Garth Brooks just played three sold-out intimate shows in Nashville where he shared songs by his musical heroes, the lineage of his biggest hits, and the stories behind some of the pivotal, defining moments of his career.
Brooks delivered a smattering of Bob Seger, George Strait and James Taylor and threw in some Keith Whitley, Randy Travis, Elton John, Merle Haggard, Dan Fogelberg, The Oak Ridge Boys, Billy Joel and Don McClean. The idea was to illustrate how his diverse influences feed into some of his most beloved songs. Regardless of how much Brooks admires Seger or spent his late teen years wanting to be Strait, no one had a more significant impact on his early career or adult life than Nashville songwriter Kent Blazy.
Blazy sat in the Ryman’s balcony Saturday night, and when Brooks called attention to his friend, Blazy got a standing ovation. Brooks said Blazy was the first songwriter he worked with in Nashville who treated him as an equal.
“I told him, ‘I’ve got this idea that everybody hates,’” Brooks recalled. “It’s called ‘If Tomorrow Never Comes.’”
Brooks said Blazy understood immediately and then told fans he would play the parts that he wrote.
“This is fair,” Brooks quipped as he strummed the melody and sang the hook, indicating that Blazy did everything else.
“The greatest thing you can do for someone who holds a guitar is sing their song back to them,” Brooks said. “The greatest thing you can do for a songwriter is sing his song back to him.”
Brooks played “If Tomorrow Never Comes,” and the audience sang the lyrics for Blazy.
Blazy also co-wrote “Ain’t Goin’ Down (‘Til the Sun Comes Up)” and “Somewhere Other Than the Night,” but the helping hand he extended to Brooks goes beyond his chart-topping co-writes.
“This guy took me in and gave me a place to sleep when I needed a place to sleep,” Brooks said. “But the biggest thing he did was introduce me to this girl from Georgia.”
Brooks said he couldn’t figure out why Blazy was so insistent that he met this singer Trisha Yearwood. Blazy finally told him it was because he thought he’d like her.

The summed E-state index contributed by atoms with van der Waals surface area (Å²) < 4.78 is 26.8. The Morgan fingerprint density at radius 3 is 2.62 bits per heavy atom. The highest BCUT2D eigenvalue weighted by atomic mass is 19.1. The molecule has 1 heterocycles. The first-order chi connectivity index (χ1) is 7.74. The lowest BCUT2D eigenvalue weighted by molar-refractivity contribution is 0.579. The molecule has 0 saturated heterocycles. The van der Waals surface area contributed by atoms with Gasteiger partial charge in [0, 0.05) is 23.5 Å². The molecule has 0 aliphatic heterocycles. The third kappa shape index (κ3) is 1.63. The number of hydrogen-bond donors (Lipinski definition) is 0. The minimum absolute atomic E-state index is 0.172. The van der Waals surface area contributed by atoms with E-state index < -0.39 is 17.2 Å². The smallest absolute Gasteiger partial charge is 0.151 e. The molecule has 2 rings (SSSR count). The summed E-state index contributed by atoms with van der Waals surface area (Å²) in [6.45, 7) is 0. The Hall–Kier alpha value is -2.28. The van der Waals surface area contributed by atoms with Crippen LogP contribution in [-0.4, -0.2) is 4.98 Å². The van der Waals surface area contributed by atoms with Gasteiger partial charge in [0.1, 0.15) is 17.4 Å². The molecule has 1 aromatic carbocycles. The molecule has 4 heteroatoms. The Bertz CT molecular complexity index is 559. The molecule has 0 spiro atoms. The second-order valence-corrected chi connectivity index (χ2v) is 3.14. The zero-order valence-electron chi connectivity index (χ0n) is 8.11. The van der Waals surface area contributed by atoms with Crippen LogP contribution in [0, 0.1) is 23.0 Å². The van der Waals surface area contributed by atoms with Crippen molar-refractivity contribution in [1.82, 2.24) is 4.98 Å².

With that, Brooks brought his wife onstage. The couple teamed for some of the night’s most compelling performances. They covered Conway Twitty and Loretta Lynn’s “After the Fire is Gone,” Lady Gaga and Bradley Cooper’s “Shallow,” their duet “Whiskey to Wine” and brought the house down with George Jones and Tammy Wynette’s “Golden Ring.”
The shows were solo acoustic – just Brooks and his guitar. And as much as the audience loved learning about the parallels between James Taylor’s hits and his own – nothing compared to Brooks singing his songs. He powered through his up-tempos “Friends in Low Places,” “Two of a Kind, Workin’ on a Full House,” and “Callin’ Baton Rouge” and brought drama with “Thunder Rolls” and “That Summer,” admitting that very little about the song was true. Brooks tested the rules when he encouraged people to hold up their cell phone lights during “The River” even as the stern-faced ushers held signs forbidding it. He sang “Unanswered Prayers” and “Rodeo” and masterfully executed an a cappella version of “It’s Your Song” when a fan requested it. He saved “The Dance” and “Standing Outside the Fire” for last – even though it likely won’t be the last.
Brooks said the three small-venue Nashville shows were an experiment to see what he wants to do after his stadium tour ends in 2022.
After the concerts were over, Brooks posted pictures on social media with the caption: “I could do this every night.”